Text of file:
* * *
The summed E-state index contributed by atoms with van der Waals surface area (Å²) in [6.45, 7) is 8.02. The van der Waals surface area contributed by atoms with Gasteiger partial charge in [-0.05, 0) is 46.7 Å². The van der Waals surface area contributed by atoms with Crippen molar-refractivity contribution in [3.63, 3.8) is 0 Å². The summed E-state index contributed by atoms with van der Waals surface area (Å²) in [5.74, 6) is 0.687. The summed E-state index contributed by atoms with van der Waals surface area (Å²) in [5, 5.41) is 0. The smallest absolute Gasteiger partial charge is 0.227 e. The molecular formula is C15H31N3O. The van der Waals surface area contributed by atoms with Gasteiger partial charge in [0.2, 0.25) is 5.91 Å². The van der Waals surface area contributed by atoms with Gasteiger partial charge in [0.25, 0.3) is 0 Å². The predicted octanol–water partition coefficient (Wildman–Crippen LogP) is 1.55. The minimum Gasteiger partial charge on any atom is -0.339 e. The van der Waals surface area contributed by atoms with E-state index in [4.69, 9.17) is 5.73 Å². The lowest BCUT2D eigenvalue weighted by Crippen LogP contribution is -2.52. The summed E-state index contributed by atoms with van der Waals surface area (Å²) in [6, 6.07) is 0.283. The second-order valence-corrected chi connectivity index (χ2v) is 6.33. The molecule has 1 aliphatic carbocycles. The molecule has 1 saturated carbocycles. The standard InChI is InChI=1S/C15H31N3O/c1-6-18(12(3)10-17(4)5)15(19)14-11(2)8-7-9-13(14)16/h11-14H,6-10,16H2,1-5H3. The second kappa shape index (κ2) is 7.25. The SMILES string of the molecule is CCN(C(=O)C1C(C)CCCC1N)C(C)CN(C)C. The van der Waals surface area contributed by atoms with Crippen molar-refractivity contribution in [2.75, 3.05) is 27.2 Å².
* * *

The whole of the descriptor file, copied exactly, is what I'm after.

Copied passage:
The summed E-state index contributed by atoms with van der Waals surface area (Å²) in [6.45, 7) is 8.02. The van der Waals surface area contributed by atoms with Gasteiger partial charge in [-0.05, 0) is 46.7 Å². The van der Waals surface area contributed by atoms with Crippen molar-refractivity contribution in [3.63, 3.8) is 0 Å². The summed E-state index contributed by atoms with van der Waals surface area (Å²) in [5.74, 6) is 0.687. The summed E-state index contributed by atoms with van der Waals surface area (Å²) in [5, 5.41) is 0. The smallest absolute Gasteiger partial charge is 0.227 e. The molecular formula is C15H31N3O. The van der Waals surface area contributed by atoms with Gasteiger partial charge in [0.2, 0.25) is 5.91 Å². The van der Waals surface area contributed by atoms with Gasteiger partial charge in [0.25, 0.3) is 0 Å². The predicted octanol–water partition coefficient (Wildman–Crippen LogP) is 1.55. The minimum Gasteiger partial charge on any atom is -0.339 e. The van der Waals surface area contributed by atoms with E-state index in [4.69, 9.17) is 5.73 Å². The lowest BCUT2D eigenvalue weighted by Crippen LogP contribution is -2.52. The summed E-state index contributed by atoms with van der Waals surface area (Å²) in [6, 6.07) is 0.283. The second-order valence-corrected chi connectivity index (χ2v) is 6.33. The molecule has 1 aliphatic carbocycles. The molecule has 1 saturated carbocycles. The standard InChI is InChI=1S/C15H31N3O/c1-6-18(12(3)10-17(4)5)15(19)14-11(2)8-7-9-13(14)16/h11-14H,6-10,16H2,1-5H3. The second kappa shape index (κ2) is 7.25. The SMILES string of the molecule is CCN(C(=O)C1C(C)CCCC1N)C(C)CN(C)C. The van der Waals surface area contributed by atoms with Crippen molar-refractivity contribution in [2.75, 3.05) is 27.2 Å².